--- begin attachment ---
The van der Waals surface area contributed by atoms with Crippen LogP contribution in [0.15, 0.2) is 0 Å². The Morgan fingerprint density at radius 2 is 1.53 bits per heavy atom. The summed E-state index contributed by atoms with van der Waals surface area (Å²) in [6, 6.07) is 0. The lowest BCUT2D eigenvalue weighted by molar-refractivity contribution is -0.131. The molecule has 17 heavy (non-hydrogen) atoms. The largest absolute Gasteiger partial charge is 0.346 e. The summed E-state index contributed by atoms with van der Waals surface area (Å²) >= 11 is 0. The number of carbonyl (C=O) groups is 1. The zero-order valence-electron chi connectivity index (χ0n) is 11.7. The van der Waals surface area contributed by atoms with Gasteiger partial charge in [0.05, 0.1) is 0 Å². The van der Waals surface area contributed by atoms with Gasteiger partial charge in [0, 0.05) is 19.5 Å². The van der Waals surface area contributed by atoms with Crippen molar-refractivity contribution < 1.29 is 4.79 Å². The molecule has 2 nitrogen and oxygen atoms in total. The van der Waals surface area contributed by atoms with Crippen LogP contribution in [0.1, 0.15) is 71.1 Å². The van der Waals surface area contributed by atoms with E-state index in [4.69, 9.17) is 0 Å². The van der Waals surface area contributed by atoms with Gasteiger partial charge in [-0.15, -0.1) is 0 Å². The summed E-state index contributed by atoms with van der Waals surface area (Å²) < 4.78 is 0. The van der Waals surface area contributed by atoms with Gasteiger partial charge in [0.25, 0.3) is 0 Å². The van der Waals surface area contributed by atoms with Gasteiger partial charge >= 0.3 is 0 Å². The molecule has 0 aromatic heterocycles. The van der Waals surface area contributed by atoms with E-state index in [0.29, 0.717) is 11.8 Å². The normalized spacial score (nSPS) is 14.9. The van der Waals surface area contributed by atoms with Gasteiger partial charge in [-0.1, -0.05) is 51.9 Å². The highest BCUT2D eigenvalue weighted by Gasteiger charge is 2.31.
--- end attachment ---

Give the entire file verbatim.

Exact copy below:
The van der Waals surface area contributed by atoms with Crippen LogP contribution in [0.15, 0.2) is 0 Å². The Morgan fingerprint density at radius 2 is 1.53 bits per heavy atom. The summed E-state index contributed by atoms with van der Waals surface area (Å²) in [6, 6.07) is 0. The lowest BCUT2D eigenvalue weighted by molar-refractivity contribution is -0.131. The molecule has 17 heavy (non-hydrogen) atoms. The largest absolute Gasteiger partial charge is 0.346 e. The summed E-state index contributed by atoms with van der Waals surface area (Å²) >= 11 is 0. The number of carbonyl (C=O) groups is 1. The zero-order valence-electron chi connectivity index (χ0n) is 11.7. The van der Waals surface area contributed by atoms with Gasteiger partial charge in [0.05, 0.1) is 0 Å². The van der Waals surface area contributed by atoms with Gasteiger partial charge in [0, 0.05) is 19.5 Å². The van der Waals surface area contributed by atoms with Crippen molar-refractivity contribution < 1.29 is 4.79 Å². The molecule has 2 nitrogen and oxygen atoms in total. The van der Waals surface area contributed by atoms with Crippen LogP contribution in [0.1, 0.15) is 71.1 Å². The van der Waals surface area contributed by atoms with E-state index in [4.69, 9.17) is 0 Å². The van der Waals surface area contributed by atoms with Gasteiger partial charge in [-0.15, -0.1) is 0 Å². The summed E-state index contributed by atoms with van der Waals surface area (Å²) < 4.78 is 0. The van der Waals surface area contributed by atoms with Gasteiger partial charge in [0.25, 0.3) is 0 Å². The van der Waals surface area contributed by atoms with Gasteiger partial charge >= 0.3 is 0 Å². The molecule has 0 aromatic heterocycles. The van der Waals surface area contributed by atoms with E-state index in [0.29, 0.717) is 11.8 Å². The normalized spacial score (nSPS) is 14.9. The van der Waals surface area contributed by atoms with Gasteiger partial charge in [-0.1, -0.05) is 51.9 Å². The highest BCUT2D eigenvalue weighted by Gasteiger charge is 2.31.